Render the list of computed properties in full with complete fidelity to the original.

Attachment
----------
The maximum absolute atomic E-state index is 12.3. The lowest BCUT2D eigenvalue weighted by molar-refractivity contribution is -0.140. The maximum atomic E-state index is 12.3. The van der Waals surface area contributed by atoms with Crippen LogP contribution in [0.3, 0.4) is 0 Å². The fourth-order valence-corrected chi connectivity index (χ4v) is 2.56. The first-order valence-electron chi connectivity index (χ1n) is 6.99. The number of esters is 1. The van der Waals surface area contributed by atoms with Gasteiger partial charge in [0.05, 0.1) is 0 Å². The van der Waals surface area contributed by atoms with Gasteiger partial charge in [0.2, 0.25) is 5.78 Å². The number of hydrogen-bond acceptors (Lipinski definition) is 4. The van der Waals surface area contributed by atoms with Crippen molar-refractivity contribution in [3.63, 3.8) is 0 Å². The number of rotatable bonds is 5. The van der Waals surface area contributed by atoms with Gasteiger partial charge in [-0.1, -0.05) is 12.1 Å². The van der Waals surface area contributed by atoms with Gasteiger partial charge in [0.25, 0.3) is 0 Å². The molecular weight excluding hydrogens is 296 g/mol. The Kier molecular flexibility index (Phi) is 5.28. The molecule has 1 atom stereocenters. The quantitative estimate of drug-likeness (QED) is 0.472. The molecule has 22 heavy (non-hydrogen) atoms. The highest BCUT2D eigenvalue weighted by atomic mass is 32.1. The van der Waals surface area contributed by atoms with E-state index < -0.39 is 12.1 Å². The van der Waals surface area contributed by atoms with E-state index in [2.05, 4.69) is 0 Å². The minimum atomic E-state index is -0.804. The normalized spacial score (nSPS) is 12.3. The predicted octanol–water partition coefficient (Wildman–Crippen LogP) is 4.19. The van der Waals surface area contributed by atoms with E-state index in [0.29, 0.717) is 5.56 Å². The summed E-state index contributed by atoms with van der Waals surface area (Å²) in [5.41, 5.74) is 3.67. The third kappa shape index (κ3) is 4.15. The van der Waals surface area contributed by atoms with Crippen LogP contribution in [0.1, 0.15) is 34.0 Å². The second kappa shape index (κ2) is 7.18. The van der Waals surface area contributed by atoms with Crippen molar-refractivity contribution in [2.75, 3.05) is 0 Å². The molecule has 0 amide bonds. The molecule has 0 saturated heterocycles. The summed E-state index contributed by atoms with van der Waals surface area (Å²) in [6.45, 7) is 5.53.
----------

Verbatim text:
The maximum absolute atomic E-state index is 12.3. The lowest BCUT2D eigenvalue weighted by molar-refractivity contribution is -0.140. The maximum atomic E-state index is 12.3. The van der Waals surface area contributed by atoms with Crippen LogP contribution in [0.3, 0.4) is 0 Å². The fourth-order valence-corrected chi connectivity index (χ4v) is 2.56. The first-order valence-electron chi connectivity index (χ1n) is 6.99. The number of esters is 1. The van der Waals surface area contributed by atoms with Gasteiger partial charge in [0.05, 0.1) is 0 Å². The van der Waals surface area contributed by atoms with Gasteiger partial charge in [0.2, 0.25) is 5.78 Å². The number of hydrogen-bond acceptors (Lipinski definition) is 4. The van der Waals surface area contributed by atoms with Crippen molar-refractivity contribution in [3.63, 3.8) is 0 Å². The number of rotatable bonds is 5. The van der Waals surface area contributed by atoms with Gasteiger partial charge in [-0.1, -0.05) is 12.1 Å². The van der Waals surface area contributed by atoms with Gasteiger partial charge in [0.25, 0.3) is 0 Å². The molecular weight excluding hydrogens is 296 g/mol. The Kier molecular flexibility index (Phi) is 5.28. The molecule has 1 atom stereocenters. The quantitative estimate of drug-likeness (QED) is 0.472. The molecule has 22 heavy (non-hydrogen) atoms. The highest BCUT2D eigenvalue weighted by atomic mass is 32.1. The van der Waals surface area contributed by atoms with E-state index < -0.39 is 12.1 Å². The van der Waals surface area contributed by atoms with E-state index in [2.05, 4.69) is 0 Å². The minimum atomic E-state index is -0.804. The normalized spacial score (nSPS) is 12.3. The predicted octanol–water partition coefficient (Wildman–Crippen LogP) is 4.19. The van der Waals surface area contributed by atoms with E-state index in [0.29, 0.717) is 5.56 Å². The summed E-state index contributed by atoms with van der Waals surface area (Å²) in [5.41, 5.74) is 3.67. The third kappa shape index (κ3) is 4.15. The van der Waals surface area contributed by atoms with Crippen LogP contribution in [0.1, 0.15) is 34.0 Å². The second kappa shape index (κ2) is 7.18. The van der Waals surface area contributed by atoms with Crippen molar-refractivity contribution in [2.75, 3.05) is 0 Å². The molecule has 0 amide bonds. The molecule has 0 saturated heterocycles. The summed E-state index contributed by atoms with van der Waals surface area (Å²) in [6.45, 7) is 5.53.